Proposed National Food Security Bill is unique initiative to provide for food and nutritional security in human life cycle approach, by ensuring access to adequate quantity of quality food at affordable prices. Nowhere in the world, such a social justice programme has been attempted at such a gigantic scale. This was stated by Prof. K.V.Thomas, Minister for Consumer Affairs, Food and Public Distribution while delivering the inaugural address at the ˜South Asia Policy Dialogue on Regional Cooperation for Strengthening National Food Security Strategies™ organised by the ESCAP, here today. Prof. Thomas said that the proposed Bill provides statutory basis for a framework which assures food security for every family below the poverty line in rural as well as urban areas of the country .
Listing out the important features of the Food Bill, Prof .Thomas said after the enactment two-third of the population will become legally entitled to receive highly subsidized food grains. Each entitled person will receive 5 kg of food grains per month i.e. rice, wheat or coarse grains at Rs.3, Rs.2 and Re. 1 per kg. respectively. The poorest of the poor who have been getting 35 kg of food grains, will continue to get 35 kg food grains per household per month under AAY. He said that with the aim of giving special focus to women and children. The Act will ensure that the eldest woman of the household above 18 years is considered the head of the household for the purpose of issue of ration cards. Not only that pregnant women and lactating mother will get maternity benefit of Rs. 6000/- and pregnant women and children below 14 years of age will get nutritious meals, with higher nutritional norms for malnourished children. On the issue of redressing grievances that may arise in implementation of such a massive social justice programme, it has been planned to give an increased role for Panchayati Rajinstitutions and women™s self help group in programme-monitoring and social auditing. There will be provision for internal grievance redressal mechanism including call centres and help lines; and District Grievance Redressal Officers and State Food Commission for expeditious and effective.
Full text of Shri Thomas speech is as follows:-
It gives me immense pleasure to be amongst this distinguished gathering at this ˜policy dialogue™ on a very important topic having relevance not just to the South Asian countries but to the whole world as each of us strive to ensure that the world becomes hunger-free in consonance with the initiative taken recently by the U.N. Secretary General to face Zero Hunger Challenge. I congratulate the ESCAP South and South-West Asia Office in organising this South Asia policy dialogue on regional cooperation for strengthening national food security strategies to develop a common understanding of opportunities and challenges that confront us in the area of food security for our population. I also extend a warm welcome, on behalf of the people of India, to our guests from South Asian countries who have assembled here to exchange their views and to give us the benefit of their advice and suggestions on food security in South Asia.
The South Asian countries such as Afghanistan, Bangladesh, Bhutan, India, Maldives, Nepal, Pakistan and Sri Lanka have a common history and a distinct geographical identity. These countries are also united through culture and tradition. The South Asian countries account for about 34% of Asia`s population (or over 16.5% of the world`s population which is more than 1.6 billion of people) and are home to a vast array of peoples. According to the Food and Agricultural Organization (FAO), Asia would account for about one-half of the world™s undernourished population, of which two-thirds would be from South Asia, which remains a major cause for concern. Majority of the South Asian population lives in rural areas and most of them rely on agriculture for their livelihood. Being the most populous and the most densely populated geographical region in the world, the South Asian region naturally has a high stake in global efforts in confronting global hunger and malnutrition.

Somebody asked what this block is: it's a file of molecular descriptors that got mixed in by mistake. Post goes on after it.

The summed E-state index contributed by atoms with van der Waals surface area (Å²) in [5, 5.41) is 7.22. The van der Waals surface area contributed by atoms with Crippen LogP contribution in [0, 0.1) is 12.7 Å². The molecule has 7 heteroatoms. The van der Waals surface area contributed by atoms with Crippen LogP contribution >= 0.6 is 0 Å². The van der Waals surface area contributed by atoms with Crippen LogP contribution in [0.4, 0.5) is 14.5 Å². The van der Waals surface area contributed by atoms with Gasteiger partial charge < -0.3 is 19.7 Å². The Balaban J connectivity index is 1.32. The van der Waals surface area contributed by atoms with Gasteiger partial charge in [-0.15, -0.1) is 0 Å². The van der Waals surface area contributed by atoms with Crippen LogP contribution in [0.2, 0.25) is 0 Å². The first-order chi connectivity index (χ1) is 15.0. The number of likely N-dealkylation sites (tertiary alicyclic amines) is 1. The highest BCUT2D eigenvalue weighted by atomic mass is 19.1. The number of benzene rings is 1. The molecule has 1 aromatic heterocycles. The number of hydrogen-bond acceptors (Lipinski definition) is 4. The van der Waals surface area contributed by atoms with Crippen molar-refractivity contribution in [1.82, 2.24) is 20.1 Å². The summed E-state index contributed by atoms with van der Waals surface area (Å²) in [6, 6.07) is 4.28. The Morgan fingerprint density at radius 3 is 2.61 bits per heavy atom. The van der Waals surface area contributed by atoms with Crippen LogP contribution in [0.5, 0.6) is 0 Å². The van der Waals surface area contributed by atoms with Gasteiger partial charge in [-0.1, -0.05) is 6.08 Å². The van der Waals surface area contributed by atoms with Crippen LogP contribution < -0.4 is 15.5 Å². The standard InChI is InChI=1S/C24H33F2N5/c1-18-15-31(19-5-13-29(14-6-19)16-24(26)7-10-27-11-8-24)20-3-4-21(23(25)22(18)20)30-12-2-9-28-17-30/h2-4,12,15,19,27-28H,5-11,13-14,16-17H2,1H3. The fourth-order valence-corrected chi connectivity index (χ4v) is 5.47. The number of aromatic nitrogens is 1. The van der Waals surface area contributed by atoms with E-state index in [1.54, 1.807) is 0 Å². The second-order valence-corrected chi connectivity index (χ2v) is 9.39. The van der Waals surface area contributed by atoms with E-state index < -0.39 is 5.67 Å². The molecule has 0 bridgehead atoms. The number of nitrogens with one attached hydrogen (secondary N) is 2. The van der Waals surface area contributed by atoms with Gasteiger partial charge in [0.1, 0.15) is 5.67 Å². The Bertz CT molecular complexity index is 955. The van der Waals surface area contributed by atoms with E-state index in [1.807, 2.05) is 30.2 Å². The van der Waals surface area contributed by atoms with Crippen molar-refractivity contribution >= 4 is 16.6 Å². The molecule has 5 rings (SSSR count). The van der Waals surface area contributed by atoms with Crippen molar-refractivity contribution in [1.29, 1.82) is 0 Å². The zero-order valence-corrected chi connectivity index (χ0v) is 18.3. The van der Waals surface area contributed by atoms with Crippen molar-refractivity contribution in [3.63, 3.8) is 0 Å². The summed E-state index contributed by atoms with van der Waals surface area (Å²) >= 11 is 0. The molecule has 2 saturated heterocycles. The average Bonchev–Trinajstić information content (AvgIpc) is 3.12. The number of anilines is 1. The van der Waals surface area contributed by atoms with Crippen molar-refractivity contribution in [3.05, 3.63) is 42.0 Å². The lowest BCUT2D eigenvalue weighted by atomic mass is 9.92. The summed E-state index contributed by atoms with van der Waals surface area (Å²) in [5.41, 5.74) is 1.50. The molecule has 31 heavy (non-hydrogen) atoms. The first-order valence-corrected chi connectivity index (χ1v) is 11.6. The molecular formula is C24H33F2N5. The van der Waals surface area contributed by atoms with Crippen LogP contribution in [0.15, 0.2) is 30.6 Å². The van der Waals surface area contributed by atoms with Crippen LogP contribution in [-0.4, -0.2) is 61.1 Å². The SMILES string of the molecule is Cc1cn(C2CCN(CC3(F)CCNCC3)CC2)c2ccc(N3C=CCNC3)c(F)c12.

Declining investments in research and infrastructure, falling water tables, global warming and climate change are considered crucial factors that affect food security across the globe. Coming to South Asian region, the agriculture sector is confronted with various problems like low productivity, price fluctuations, low returns to farmers, diversion of agricultural land to other purposes, etc. The need of the hour is increased investment, policy reforms, innovations in agro-ecology to keep up with challenging times, et al. These, I believe, may guide us to sustainable and yield-increasing techniques that may revolutionize our agriculture production. Needless to say, regional cooperation in exchange of ideas, experiences and strategies that can bring in buoyancy in agricultural production will go a long way in further strengthening bonds and friendship among countries of the South Asian region. I would like to say a few words about Kuttanad below sea-level farming system practiced in my home State Kerala, known as God™s Own Country, which will be of some interest to this august gathering. The farming system was formally declared as a Globally Important Agricultural Heritage Systems (GIAHS) by the United Nation™s Food and Agriculture Organization. The farmers of Kuttanad have developed and mastered the spectacular technique of below sea-level cultivation over 150 year ago. They made this system unique as it contributes remarkably well to the conservation of biodiversity and ecosystem services, including several livelihood services for local communities. I understand that the below sea-level farming practiced in Kuttanad is of great interests to countries such as Malaysia, Bangladesh and the Maldives. I wanted to mention about this because these are examples of unique and successful experiments in the field of agriculture production, on which one country may take guidance from another to take advantage of such innovative techniques.